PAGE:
Not just Modi govt’s tug-of-war with social media, balance of power shifting from users anyway


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Facebook-owned WhatsApp messaging platform moved the Delhi High Court last week against the traceability provision in the Information Technology (Intermediaries Guidelines and Digital Media Ethics Code) Rules 2021. Its petition argued that this provision violates the users’ right to privacy and freedom of speech under the Constitution, and falls foul of the Information Technology Act, 2000. Just two days before WhatsApp moved the court, the Delhi Police served a notice to Twitter, asking the social media company to explain why it labelled BJP spokesperson Sambit Patra and five other party leaders’ tweets as “manipulated media”.

These events are the latest in a series of tussles between the Narendra Modi government and social media intermediaries, with both sides claiming to bat for users’ rights. Earlier this month, the government asked WhatsApp to withdraw its privacy policy to respect users’ informational privacy and choice. In response, WhatsApp too invoked users’ rights and filed the aforementioned petition in the Delhi High Court. Similarly, a few months ago, the government directed Twitter to block accounts allegedly spreading misinformation on the farmers’ protests against the three farm laws. The social media company initially pushed back citing its commitment to users’ freedom of speech, although it later took down most accounts. In this tug-of-war between intermediaries and the State, the user is the ultimate loser. Both sides have sidelined users and arrogated to themselves the ability to represent their rights.


Also read: Reforms in tribunals necessary but Modi govt isn’t helping judiciary by scrapping them


Various factors govern user rights

Users enjoy the right to privacy under the Constitution but their ability to exercise it is impinged on numerous reasons.

First, arbitrary platform policies, such as excessive data collection to identify activities of users, gives platforms enormous powers to dive deep into their behaviours. Users have been uncomfortable with such changes and had to take legal recourse. Earlier this year, petitions were filed before the Delhi High Court to direct WhatsApp to roll back its privacy policy update.

A second impediment is the misuse of rights by certain kinds of users (terrorists, child sexual abusers, religious extremists, etc.) which gives the government an opportunity to carve out exceptions to the rights. The government is justified to demand disclosure of private communication in specific cases. However, in reality, the grounds for such disclosures are so wide that they allow the State access to all kinds of communications. For example if the government cites the “maintenance of law and order” as a reason, there is nothing in the law to verify the legality of such a request and protect communications of civil and political activists, journalists, whistleblowers or even confidential business information.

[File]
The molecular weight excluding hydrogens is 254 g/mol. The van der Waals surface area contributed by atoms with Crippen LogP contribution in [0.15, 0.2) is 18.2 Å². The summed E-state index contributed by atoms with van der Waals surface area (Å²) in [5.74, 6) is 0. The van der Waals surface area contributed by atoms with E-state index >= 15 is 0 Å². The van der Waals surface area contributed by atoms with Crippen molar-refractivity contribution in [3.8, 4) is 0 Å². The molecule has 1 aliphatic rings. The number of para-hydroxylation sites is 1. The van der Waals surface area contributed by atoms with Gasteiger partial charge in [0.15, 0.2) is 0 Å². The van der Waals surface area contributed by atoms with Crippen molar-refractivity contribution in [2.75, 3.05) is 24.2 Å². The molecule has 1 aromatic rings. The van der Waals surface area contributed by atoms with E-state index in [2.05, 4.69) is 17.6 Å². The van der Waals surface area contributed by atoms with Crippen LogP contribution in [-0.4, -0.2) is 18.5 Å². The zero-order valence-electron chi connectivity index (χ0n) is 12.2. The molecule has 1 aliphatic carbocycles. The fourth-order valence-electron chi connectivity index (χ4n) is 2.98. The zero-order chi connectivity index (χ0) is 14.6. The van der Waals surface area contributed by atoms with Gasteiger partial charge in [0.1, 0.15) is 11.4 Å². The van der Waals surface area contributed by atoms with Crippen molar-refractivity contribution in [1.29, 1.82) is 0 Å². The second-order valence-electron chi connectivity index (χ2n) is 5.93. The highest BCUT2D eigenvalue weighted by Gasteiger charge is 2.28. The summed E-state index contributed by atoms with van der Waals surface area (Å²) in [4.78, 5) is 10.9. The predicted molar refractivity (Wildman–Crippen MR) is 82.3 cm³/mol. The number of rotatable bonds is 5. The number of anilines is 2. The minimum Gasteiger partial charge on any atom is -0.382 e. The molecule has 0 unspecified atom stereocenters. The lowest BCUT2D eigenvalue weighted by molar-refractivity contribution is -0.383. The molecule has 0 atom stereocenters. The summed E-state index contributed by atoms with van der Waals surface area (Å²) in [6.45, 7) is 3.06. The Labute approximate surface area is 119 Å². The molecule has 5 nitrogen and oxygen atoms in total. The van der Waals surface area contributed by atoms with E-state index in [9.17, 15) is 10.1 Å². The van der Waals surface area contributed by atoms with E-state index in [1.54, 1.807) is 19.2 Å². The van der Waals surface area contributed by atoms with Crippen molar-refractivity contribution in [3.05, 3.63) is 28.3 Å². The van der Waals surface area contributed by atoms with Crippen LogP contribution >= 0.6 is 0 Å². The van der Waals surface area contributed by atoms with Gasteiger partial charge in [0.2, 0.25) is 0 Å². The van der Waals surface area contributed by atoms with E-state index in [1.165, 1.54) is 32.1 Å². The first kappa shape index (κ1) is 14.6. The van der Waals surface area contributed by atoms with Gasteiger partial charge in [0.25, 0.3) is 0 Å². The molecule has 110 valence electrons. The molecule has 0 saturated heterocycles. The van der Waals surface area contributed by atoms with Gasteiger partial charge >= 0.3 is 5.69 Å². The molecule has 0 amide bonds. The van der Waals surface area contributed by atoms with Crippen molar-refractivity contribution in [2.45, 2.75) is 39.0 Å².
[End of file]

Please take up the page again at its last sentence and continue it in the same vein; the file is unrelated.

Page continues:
Also read: New IT rules should use civil, not criminal penalties to make platforms more accountable


Why the users are ultimately at risk

The primary goal of the new Rules should have been to introduce strong protections for the users’ fundamental rights while addressing law and order concerns. A prudent way to do that would have been to allow the judiciary to screen such requests. Such a measure would have ensured that the executive didn’t concentrate all powers in its hands and avoid any potential misuse.

Users also stand to lose if intermediaries are vested with excessive discretion to decide what content can stay on their platforms, and what must be removed. The proviso to Rule 3(1)(d) of the IT Rules, 2021 allows intermediaries to remove or disable access to content on a voluntary basis on broad grounds — such as the content being “libellous”, “obscene”, or “patently false and untrue”. Content moderation is already fraught with the inconsistent application of “community guidelines”.

The Rules are likely to add to the confusion because they increase intermediaries’ scope to make determinations about content without offering sufficient clarity or redressal. This disempowers users by affecting their ability to understand or influence their terms of engagement with intermediaries. Had users been adequately consulted before the Rules were published, it may have been possible to engage more deeply with such issues. In the end, the failure to do so has led to the development of vague standards that leaves users worse off.

These recent developments underscore the need to tilt the balance of power in favour of the users again. For that to happen, the government must widen the ambit of public consultations while drafting rules that will govern platforms. On their part, social media intermediaries must ensure that their community standards and guidelines are transparent, and work to strengthen the rights of users. Else, the trust that users pose in the digital public sphere, where their rights can be preserved, will be broken forever.

The authors work at the Koan Advisory Group, a technology policy consulting firm. Views are personal.

This article is part of ThePrint-Koan Advisory series that analyses emerging policies, laws and regulations in India’s technology sector. Read all the articles here

(Edited by Prashant Dixit)

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